I want to think some more about that gaze that Peter and John had for the beggar (mentioned in this post). What is that? Clearly, it was the gaze they had known from Christ, and it was the gaze they were enabled to have because of the power of the Holy Spirit. It was a fully human gaze. It was a gaze that penetrated to see the ultimate destiny of that beggar, the ultimate meaning of that beggar as one made for relationship with God. As one made for intimate communion with God. Not as a notch in a belt: "Here's another sinner we can reach for Christ." Not as a mess to clean up: "What a shame he's here begging. Let's heal him so he can be productive for a change." Not as a pawn to exploit: "Hey, convincing him he's healed could make waves for us around here. Just think of the PR possibilities!"
The man initially receiving this gaze misunderstood it. He expected goods. He expected the sort of thing he begged for daily. The disciples also largely misunderstood Jesus' gaze, didn't they? The "sons of thunder" wanted to call down judgment on sinners. Peter wanted to be Jesus' manager. Judas wanted to carry out his own greedy plans. The apostles had had time to reflect on their imperfect following of Christ, and Pentecost had revealed to them the difference of not only having this divine gaze physically upon them, but now also the power filled them from the inside out. I think they understood, from their communal failures, what was in a man, just as Jesus had known it by the divine power of his gaze.
The gaze Peter and John had for the beggar led the beggar to encounter Christ. And this encounter had a significant ripple effect, even limiting ourselves to what we know from what was recorded for us. Who knows what effect this encounter had on the man's friends, relatives, on all who happened to be at the temple that day.
How do I offer that gaze? How do I look with that gaze that Peter and John did? First, I need to be looked at with the gaze of Christ. I wonder -- is the perceiving of this gaze with the "eyes of flesh" (as we used to say) inescapable? Are we bound to always misunderstand at first? Or perhaps at some point we can simply be satisfied to lack an understanding instead of taking the wrong one. I think it is an issue of purity of heart.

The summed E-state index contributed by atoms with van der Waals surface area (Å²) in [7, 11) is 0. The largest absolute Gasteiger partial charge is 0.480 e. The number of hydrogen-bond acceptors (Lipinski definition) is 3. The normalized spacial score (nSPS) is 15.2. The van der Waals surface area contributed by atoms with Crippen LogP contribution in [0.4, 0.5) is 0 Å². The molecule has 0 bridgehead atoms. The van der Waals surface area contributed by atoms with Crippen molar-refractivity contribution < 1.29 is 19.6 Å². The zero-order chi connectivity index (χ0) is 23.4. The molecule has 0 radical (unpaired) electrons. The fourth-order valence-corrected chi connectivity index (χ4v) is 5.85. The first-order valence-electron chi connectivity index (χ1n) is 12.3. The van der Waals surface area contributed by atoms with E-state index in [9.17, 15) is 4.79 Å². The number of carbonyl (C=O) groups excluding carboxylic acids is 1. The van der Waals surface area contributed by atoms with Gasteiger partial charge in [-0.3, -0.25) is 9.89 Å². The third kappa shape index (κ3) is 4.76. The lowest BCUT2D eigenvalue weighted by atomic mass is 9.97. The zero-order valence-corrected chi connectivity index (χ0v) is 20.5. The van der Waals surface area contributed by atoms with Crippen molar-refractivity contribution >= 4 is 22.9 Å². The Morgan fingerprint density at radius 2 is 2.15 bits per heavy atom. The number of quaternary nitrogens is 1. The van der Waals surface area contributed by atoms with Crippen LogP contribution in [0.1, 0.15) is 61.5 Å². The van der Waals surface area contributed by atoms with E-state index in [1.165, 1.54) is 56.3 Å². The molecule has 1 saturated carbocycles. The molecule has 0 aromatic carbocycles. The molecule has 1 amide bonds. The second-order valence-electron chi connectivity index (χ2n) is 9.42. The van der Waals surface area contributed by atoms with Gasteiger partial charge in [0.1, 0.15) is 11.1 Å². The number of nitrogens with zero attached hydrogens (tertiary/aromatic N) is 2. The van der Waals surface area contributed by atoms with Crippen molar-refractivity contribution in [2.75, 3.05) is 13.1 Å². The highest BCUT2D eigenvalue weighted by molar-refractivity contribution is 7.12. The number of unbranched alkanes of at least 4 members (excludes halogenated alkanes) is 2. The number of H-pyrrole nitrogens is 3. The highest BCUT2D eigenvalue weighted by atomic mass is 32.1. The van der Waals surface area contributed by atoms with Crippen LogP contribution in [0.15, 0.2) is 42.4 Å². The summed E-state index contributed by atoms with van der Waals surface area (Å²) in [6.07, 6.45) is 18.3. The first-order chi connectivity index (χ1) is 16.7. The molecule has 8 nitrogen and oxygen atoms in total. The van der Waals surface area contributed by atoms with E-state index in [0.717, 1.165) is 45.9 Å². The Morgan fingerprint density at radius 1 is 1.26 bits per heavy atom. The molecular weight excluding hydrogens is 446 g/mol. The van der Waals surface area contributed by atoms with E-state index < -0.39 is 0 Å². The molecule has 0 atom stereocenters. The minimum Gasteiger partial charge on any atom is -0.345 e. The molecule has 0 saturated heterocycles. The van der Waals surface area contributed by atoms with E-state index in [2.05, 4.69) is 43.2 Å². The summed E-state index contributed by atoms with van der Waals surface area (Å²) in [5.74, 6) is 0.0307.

But then, having experienced the gaze of Christ to some degree, what do I do? I see with new eyes. There is an intentionality with which I look. There is a desire with which I look. There is a love that does not originate with me but which flows through me with which I look. And it seems to me a significant danger if I get selective. If I want to see with the gaze of Christ (or so I think) when I'm looking at one person or group of people, but not another.... Somehow, that's not how a pure heart gazes. The gaze of Christ looks with love, tenderness, compassion, interest, on all. "If you love those who love you, what recompense will you get? Do not the tax collectors do the same?" (Mt. 5:46).
So, again I beg for a pure heart. Not for my own consolation of beholding God's face, although surely that will follow. But so that salvation may be announced through my gaze, through the gaze of the Church, as Christ as willed it.
Lord, melt the impurities from my heart that keep me from looking, that keep me from the gaze of love. Open my heart to your presence and your call in every person.